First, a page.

This was the day we decided to go on a catamaran to the Maddalena archipelago. This is supposed to be the prettiest island group. There are some roads on the main island and you can ferry over with your car. There are a few towns as well. But the most popular way to see the islands is by boat. And BOY is it popular!

We left the hotel at 8:30 for the 40 minute drive to Porto Sardegna. We got there no problem on itty bitty roads to the very tip of the mainland. There we found a yacht club. A very cute yacht club. With cottages built into the rocks and hobbit bathrooms. At the bottom, a cafe. We hung around and finally boarded around ten. There were 18 of us plus three crew. It wasn’t crowded. It was mostly younger people. Plus one middle aged couple. The oddest group was a foursome of two boys and two girls from Calabria. They spoke a Calabrian dialect mixed with German. Really. Very odd.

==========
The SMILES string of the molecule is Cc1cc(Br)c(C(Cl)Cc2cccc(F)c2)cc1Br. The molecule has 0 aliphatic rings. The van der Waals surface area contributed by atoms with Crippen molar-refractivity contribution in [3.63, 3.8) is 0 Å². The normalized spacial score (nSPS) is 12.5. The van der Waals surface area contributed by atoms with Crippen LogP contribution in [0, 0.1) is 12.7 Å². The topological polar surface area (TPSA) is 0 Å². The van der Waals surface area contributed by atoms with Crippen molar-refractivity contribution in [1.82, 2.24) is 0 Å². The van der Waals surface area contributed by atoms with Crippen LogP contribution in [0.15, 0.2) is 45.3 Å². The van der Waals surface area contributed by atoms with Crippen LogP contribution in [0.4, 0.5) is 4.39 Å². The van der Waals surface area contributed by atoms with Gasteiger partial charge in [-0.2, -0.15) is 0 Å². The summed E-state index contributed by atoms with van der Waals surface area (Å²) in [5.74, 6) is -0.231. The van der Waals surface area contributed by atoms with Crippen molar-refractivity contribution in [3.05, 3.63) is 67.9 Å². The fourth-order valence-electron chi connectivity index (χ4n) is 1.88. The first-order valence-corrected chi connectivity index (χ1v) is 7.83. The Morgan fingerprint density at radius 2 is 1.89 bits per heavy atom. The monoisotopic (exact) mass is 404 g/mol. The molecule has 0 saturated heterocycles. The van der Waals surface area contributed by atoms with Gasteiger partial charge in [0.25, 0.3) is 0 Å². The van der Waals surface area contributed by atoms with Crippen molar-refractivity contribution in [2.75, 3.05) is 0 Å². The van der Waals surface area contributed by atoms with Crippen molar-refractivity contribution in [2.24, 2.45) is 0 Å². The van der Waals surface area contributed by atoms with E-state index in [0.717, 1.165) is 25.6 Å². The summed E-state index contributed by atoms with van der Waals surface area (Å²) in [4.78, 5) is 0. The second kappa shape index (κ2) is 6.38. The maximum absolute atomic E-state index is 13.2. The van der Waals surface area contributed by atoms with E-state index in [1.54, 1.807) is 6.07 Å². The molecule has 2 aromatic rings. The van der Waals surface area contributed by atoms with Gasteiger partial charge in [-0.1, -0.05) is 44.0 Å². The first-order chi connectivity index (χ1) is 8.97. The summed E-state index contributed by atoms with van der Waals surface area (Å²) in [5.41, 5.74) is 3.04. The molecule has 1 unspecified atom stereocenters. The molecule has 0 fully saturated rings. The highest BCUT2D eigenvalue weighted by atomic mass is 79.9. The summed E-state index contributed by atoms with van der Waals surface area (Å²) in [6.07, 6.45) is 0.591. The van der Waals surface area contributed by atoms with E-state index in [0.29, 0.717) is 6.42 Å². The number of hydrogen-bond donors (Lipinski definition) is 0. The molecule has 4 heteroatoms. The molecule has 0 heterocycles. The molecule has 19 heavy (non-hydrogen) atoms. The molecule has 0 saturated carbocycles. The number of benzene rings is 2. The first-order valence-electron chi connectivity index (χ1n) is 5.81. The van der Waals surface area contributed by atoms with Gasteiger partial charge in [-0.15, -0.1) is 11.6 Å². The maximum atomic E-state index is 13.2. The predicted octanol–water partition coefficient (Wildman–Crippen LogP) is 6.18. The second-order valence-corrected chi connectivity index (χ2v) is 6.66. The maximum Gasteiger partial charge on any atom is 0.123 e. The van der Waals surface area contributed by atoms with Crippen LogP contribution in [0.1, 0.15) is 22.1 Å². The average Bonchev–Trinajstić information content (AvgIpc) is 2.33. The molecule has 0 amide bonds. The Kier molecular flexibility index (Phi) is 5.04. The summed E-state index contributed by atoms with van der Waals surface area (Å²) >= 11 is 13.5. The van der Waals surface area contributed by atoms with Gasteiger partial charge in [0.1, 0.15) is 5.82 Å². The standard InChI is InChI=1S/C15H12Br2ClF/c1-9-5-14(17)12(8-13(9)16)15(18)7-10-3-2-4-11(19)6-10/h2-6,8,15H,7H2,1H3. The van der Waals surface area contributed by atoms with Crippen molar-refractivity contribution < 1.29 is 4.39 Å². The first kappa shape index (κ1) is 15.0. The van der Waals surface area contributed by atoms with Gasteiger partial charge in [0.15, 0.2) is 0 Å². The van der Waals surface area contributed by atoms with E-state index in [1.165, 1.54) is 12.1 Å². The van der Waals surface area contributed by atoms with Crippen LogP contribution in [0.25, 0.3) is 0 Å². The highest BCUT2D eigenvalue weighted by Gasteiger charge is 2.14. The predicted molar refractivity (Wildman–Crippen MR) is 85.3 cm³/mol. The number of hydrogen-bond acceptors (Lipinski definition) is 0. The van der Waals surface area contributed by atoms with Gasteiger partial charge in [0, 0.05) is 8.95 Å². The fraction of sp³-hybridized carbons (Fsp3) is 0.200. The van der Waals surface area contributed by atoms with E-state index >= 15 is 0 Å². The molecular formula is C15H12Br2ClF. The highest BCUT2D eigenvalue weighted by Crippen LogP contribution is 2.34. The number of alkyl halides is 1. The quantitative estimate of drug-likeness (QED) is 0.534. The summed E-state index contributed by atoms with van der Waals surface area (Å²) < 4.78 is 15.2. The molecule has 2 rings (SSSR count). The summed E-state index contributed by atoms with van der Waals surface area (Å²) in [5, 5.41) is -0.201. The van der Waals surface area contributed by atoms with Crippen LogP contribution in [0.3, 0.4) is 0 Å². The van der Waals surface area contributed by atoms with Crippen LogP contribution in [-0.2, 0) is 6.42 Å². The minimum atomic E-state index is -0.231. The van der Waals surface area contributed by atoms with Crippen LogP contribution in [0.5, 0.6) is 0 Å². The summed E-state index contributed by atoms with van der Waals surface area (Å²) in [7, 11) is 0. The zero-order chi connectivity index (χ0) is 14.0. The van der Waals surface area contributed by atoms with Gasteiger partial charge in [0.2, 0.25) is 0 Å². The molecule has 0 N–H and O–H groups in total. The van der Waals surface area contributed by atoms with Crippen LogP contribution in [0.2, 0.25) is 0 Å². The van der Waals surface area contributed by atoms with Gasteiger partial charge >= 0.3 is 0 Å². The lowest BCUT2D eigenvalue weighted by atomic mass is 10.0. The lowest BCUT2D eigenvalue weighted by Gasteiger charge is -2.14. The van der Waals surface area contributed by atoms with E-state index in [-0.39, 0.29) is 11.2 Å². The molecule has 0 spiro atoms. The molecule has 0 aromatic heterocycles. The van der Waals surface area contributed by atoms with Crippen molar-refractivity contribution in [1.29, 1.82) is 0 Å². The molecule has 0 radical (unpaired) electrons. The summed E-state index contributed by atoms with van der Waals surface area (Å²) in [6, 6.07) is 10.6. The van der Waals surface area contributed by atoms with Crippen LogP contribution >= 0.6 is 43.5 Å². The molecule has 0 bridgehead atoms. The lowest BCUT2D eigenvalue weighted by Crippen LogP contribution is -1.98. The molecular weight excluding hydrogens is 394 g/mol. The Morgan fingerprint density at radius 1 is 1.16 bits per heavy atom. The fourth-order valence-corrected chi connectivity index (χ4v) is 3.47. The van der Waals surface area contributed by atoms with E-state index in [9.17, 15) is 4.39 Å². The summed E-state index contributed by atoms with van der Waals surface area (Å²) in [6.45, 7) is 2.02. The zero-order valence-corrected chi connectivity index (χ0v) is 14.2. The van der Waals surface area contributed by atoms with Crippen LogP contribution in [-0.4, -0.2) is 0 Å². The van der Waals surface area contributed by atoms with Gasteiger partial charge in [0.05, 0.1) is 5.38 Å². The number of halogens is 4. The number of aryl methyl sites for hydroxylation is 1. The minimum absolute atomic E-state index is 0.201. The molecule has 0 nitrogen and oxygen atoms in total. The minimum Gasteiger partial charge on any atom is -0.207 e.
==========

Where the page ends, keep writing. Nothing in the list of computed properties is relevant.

Hobbit bathroom

We all boarded and were briefed about the boat, and how to use the bathroom. Then we took off. It was a nice boat called Alice. I know most of you won’t know this, but it is not the woman’s name…but the word for anchovy in Italian. Pronounced al-ee-chay. The boat was named Anchovy, because it skips over the waves Captain Alessandro said. There were two more crew, Ely and Sandro. Our first stop was Spiaggia Rosa. A pretty spot with amazingly blue water. We went swimming.

While here we had antipasto with bruschetta, olives, cheeses, salumi, and bread. Our next stop was Calla Vergine. This was so popular there were literally hundreds of boats of all sizes. Amazing. The water was lovely, calm and blue-blue.

I took this video to try to show just how many boats there were. Note: videos don’t usually play in the email version of this blog. To see it you want to go to NancyGoesToItaly.com

It was lunchtime and our Chef crew member Sandro, made a nice pasta lunch with rigatoni and lots of tuna. Served with beer, wine and cold drinks. It was delicious. Then we had fresh fruit, cookies, and Mirto, a potent drink made around here from myrtle.